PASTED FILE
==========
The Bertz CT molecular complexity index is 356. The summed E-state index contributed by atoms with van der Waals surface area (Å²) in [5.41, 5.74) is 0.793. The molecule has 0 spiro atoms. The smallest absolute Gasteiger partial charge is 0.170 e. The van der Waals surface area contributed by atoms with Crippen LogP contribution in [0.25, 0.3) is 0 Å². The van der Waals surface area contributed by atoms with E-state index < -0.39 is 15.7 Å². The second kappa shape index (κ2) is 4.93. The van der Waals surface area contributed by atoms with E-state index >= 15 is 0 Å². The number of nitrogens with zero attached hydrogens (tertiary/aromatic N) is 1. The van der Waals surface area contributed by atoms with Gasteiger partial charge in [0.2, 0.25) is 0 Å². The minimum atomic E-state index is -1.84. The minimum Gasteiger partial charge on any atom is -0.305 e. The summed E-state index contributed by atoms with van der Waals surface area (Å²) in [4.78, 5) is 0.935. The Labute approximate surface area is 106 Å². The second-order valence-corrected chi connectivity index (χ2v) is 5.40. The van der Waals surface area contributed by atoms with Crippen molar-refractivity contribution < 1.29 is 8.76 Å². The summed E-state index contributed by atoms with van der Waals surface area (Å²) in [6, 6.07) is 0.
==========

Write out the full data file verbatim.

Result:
The Bertz CT molecular complexity index is 356. The summed E-state index contributed by atoms with van der Waals surface area (Å²) in [5.41, 5.74) is 0.793. The molecule has 0 spiro atoms. The smallest absolute Gasteiger partial charge is 0.170 e. The van der Waals surface area contributed by atoms with Crippen LogP contribution in [0.25, 0.3) is 0 Å². The van der Waals surface area contributed by atoms with E-state index < -0.39 is 15.7 Å². The second kappa shape index (κ2) is 4.93. The van der Waals surface area contributed by atoms with E-state index >= 15 is 0 Å². The number of nitrogens with zero attached hydrogens (tertiary/aromatic N) is 1. The van der Waals surface area contributed by atoms with Gasteiger partial charge in [0.2, 0.25) is 0 Å². The minimum atomic E-state index is -1.84. The minimum Gasteiger partial charge on any atom is -0.305 e. The summed E-state index contributed by atoms with van der Waals surface area (Å²) in [4.78, 5) is 0.935. The Labute approximate surface area is 106 Å². The second-order valence-corrected chi connectivity index (χ2v) is 5.40. The van der Waals surface area contributed by atoms with Crippen molar-refractivity contribution < 1.29 is 8.76 Å². The summed E-state index contributed by atoms with van der Waals surface area (Å²) in [6, 6.07) is 0.